On 5 September, in response to the opportunities presented by data-driven innovations, apps, clinician decision support tools, electronic health care records and advances in technology such as artificial intelligence, the UK Government published a draft “Initial code of conduct for data-driven health and care technology” (Code) for consultation. The Code is designed to be supplementary to the Data Ethics Framework, published by the Department for Digital, Culture, Media and Sport on 30 August, which guides appropriate data use in the public sector. The Code demonstrates a willingness of the UK Government to support data sharing to take advantage of new technologies to improve outcomes for patients and accelerate medical breakthroughs, while balancing key privacy principles enshrined in the GDPR and emerging issues such as the validation and monitoring of algorithm-based technologies. For parties considering data-driven digital health projects, the Code provides a framework to help conceptualise a commercial strategy before engaging with legal teams.
The Code contains:
- a set of ten principles for safe and effective digital innovations; and
- five commitments from Government to ensure the health and care system is ready and able to adopt new technologies at scale,
each of which are listed further below.
While the full text of the Code will be of interest to all those operating in the digital health space, the following points are of particular note:
- the UK Government recognises the “immense promise” that data sharing has for improving the NHS and social care system as well as for developing new treatments and medical breakthroughs;
- the UK Government is committed to the safe use of data to improve outcomes of patients;
- the Code intends to provide the basis for the health and care system and suppliers of digital technology to enter into commercial terms in which the benefits of the partnerships between technology companies and health and care providers are shared fairly (see further below); and
- given the need of artificial intelligence for large datasets to function, two key challenges arise: (i) these datasets must be defined and structured in accordance with interoperable standards, and (ii) from an ethical and legal standpoint, people must be able to trust that data is used appropriately, safely and securely as the benefits of data sharing rely upon public confidence in the appropriate and effective use of data.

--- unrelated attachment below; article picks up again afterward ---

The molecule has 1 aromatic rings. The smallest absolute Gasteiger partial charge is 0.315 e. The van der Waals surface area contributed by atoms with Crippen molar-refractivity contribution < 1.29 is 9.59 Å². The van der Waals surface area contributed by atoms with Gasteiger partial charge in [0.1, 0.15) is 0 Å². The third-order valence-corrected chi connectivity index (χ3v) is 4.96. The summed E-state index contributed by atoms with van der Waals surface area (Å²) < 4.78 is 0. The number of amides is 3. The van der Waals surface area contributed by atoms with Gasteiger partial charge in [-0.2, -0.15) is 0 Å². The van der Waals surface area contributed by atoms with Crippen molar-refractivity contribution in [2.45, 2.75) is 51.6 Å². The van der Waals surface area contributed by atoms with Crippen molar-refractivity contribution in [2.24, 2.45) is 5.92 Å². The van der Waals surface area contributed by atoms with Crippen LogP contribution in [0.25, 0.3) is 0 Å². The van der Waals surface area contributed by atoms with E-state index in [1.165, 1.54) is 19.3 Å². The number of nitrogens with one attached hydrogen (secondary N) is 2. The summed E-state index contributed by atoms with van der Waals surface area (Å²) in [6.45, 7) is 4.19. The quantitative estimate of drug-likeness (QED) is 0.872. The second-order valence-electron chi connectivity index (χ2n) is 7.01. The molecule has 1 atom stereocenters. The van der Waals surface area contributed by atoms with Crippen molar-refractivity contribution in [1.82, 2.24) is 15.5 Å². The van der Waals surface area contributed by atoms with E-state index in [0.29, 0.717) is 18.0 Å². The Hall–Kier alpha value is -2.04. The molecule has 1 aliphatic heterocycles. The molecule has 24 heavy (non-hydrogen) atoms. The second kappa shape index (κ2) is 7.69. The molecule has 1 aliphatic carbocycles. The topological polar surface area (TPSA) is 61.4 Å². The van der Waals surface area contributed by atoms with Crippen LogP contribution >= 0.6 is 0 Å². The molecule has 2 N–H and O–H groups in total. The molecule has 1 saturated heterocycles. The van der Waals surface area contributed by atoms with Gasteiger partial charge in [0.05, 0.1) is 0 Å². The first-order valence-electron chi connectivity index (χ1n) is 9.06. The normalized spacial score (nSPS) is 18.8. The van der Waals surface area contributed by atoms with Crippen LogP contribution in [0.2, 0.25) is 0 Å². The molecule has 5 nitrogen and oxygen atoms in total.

The Code provides sets out a number of factors consider before engaging with legal teams to help define a commercial strategy for data-driven digital health project. These factors include: considering the scope of the project, term, value, compliance obligations and responsibilities, IP, liability and risk allocation, transparency, management of potential bias in algorithms, the ability of the NHS to add value, and defining the respective roles of the parties (which will require thinking beyond traditional research collaboration models).
Considering how value is created and realised is a key aspect of any data-driven digital health project, the Code identifies a number of potential options: simple royalties, reduced payments for commercial products, equity shares in business, improved datasets – but there is also no simple of single answer. Members of Covington’s digital health group have advised on numerous data-driven collaborations in the healthcare sector. Covington recently advised UK healthcare technology company Sensyne Health plc on pioneering strategic research and data processing agreements with three NHS Trust partners. Financial returns generated by Sensyne Health are shared with its NHS Trust partners via equity ownership in Sensyne Health and a share of royalties (further details are available here).
The UK Government also intends to conduct a formal review of the regulatory framework and assessing the commercial models used in technology partnerships in order to address issues such as bias, transparency, liability and accountability.
The UK Government is currently consulting on the Code (a questionnaire on the Code is available here) and intends to publish a final version of the Code in December.
The Code’s principles and commitments are listed below. For further details please see the full text of the Code.
Define the user
- Define the value proposition
- Be fair, transparent and accountable about what data you are using
- Use data that is proportionate to the identified user need (data minimisation principle of GDPR)
- Make use of open standards
- Be transparent to the limitations of the data used and algorithms deployed
- Make security integral to the design
- Define the commercial strategy
- Show evidence of effectiveness for the intended use
- Show what type of algorithm you are building, the evidence base for choosing that algorithm, how you plan to monitor its performance on an ongoing basis and how you are validating performance of the algorithm
- Simplifying the regulatory and funding landscape
- Creating an environment that enables experimentation
- Encouraging the system to adopt innovation
- Improving interoperability and openness
- Listening to our users